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Turtle and his bride.
From The Brown Fairy book by Andrew Lang.
Start of Story
Age Rating 6 to 8.
At this all the dancers grew so frightened that they burst through
the ring of their captors, and ran back to the village, the turtles
following--very slowly. On the way the chief turtle met a man, who said
'That woman who was to have been your wife has married another man!'
'Is that true?' said the turtle. 'Then I must see him.'
But as soon as the villager was out of sight the turtle stopped, and
taking a bundle containing fringes and ornaments from his back, he hung
them about him, so that they rattled as he walked. When he was quite
close to the hut where the woman lived, he cried out:
'Here I am to claim the woman who promised to be my wife.'
'Oh, here is the turtle,' whispered the husband hurriedly; 'what is to
be done now?'
'Leave that to me; I will manage him,' replied the wife, and at that
moment the turtle came in, and seized her by the wrist. 'Come with me,'
he said sternly.
'You broke your promise,' answered she. 'You said you would be back
soon, and it is more than a year since you went! How was I to know that
you were alive?'
At her words the husband took courage, and spoke hastily:
'Yes, you promised you would go to war and bring back some prisoners,
and you have not done it.'
'I DID go, and made many prisoners,' retorted the turtle angrily,
drawing out his knife. 'Look here, if she won't be MY wife, she sha'n't
be YOURS. I will cut her in two; and you shall have one half, and I the
'But half a woman is no use to me,' answered the man. 'If you want
her so much you had better take her.' And the turtle, followed by his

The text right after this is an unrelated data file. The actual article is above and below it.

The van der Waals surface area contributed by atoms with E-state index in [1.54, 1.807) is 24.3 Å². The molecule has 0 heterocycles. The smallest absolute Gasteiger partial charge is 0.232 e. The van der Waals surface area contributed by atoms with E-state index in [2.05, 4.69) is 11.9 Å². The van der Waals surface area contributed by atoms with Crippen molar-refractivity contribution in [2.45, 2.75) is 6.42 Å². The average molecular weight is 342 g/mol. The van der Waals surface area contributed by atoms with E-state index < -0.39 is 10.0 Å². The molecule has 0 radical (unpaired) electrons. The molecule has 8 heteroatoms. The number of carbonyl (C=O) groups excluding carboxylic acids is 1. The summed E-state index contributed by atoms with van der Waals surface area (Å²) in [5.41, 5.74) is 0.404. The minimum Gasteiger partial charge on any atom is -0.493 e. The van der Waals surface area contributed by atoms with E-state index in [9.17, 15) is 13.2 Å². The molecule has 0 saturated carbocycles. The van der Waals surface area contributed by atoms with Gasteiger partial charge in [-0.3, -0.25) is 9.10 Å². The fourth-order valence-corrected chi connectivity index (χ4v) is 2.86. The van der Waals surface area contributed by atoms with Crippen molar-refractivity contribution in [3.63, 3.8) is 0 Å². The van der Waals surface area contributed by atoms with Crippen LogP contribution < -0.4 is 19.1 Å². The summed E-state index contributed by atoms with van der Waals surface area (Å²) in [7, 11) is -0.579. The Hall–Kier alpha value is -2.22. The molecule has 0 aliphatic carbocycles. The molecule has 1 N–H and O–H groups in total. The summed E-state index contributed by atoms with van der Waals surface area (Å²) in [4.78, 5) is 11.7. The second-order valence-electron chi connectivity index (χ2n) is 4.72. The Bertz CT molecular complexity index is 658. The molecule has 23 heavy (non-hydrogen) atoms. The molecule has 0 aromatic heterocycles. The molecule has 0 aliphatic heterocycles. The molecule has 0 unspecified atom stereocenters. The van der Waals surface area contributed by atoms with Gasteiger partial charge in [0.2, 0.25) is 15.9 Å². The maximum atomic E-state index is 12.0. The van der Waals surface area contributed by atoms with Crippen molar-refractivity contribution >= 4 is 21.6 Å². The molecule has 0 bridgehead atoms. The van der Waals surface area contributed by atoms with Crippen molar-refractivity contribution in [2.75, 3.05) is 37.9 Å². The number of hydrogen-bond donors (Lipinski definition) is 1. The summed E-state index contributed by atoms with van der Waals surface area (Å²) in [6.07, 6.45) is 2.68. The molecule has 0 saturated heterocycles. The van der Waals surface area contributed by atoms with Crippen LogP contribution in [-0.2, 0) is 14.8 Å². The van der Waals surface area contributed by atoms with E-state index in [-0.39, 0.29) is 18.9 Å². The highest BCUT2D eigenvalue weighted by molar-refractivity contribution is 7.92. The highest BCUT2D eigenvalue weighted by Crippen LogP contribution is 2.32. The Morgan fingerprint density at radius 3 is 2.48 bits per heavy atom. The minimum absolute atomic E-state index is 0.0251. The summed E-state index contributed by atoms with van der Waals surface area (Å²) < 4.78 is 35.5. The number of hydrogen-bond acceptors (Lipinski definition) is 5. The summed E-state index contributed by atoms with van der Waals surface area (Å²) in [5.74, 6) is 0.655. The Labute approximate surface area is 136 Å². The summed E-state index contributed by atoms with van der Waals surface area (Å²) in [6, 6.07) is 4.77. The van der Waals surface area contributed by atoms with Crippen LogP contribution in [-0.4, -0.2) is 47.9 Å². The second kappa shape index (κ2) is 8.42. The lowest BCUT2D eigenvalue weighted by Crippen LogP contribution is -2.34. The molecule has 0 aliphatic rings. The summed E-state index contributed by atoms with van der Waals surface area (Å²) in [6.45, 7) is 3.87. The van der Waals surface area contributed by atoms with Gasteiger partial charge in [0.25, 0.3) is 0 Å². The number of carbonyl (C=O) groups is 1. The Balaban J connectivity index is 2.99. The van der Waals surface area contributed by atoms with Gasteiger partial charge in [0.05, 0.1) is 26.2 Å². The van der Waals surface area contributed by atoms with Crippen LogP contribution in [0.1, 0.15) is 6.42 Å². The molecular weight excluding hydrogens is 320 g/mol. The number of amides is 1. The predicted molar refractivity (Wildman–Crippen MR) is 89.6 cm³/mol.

relations, carried her off to his own hut.
Now the woman saw she would gain nothing by being sulky, so she
pretended to be very glad to have got rid of her husband; but all
the while she was trying to invent a plan to deliver herself from the
turtle. At length she remembered that one of her friends had a large
iron pot, and when the turtle had gone to his room to put away his
fringes, she ran over to her neighbour's and brought it back. Then she
filled it with water and hung it over the fire to boil. It was just
beginning to bubble and hiss when the turtle entered.
'What are you doing there?' asked he, for he was always afraid of things
that he did not understand.
'Just warming some water,' she answered. 'Do you know how to swim?'
'Yes, of course I do. What a question! But what does it matter to you?'
said the turtle, more suspicious than ever.
'Oh, I only thought that after your long journey you might like to wash.
The roads are so muddy, after the winter's rains. I could rub your shell
for you till it was bright and shining again.
'Well, I AM rather muddy. If one is fighting, you know, one cannot stop
to pick one's way. I should certainly be more comfortable if my back was
The woman did not wait for him to change his mind. She caught him up
by his shell and popped him straight into the pot, where he sank to the
bottom, and died instantly.
The other turtles, who were standing at the door, saw their leader
disappear, and felt it was their duty as soldiers to follow him;
and, springing into the pot, died too. All but one young turtle, who,
frightened at not seeing any of his friends come out again, went as fast
as he could to a clump of bushes, and from there made his way to the
river. His only thought was to get away as far as possible from that
dreadful hut; so he let the river carry him where it was going itself,
and at last, one day, he found himself in the warm sea, where, if he is
not dead, you may meet him still.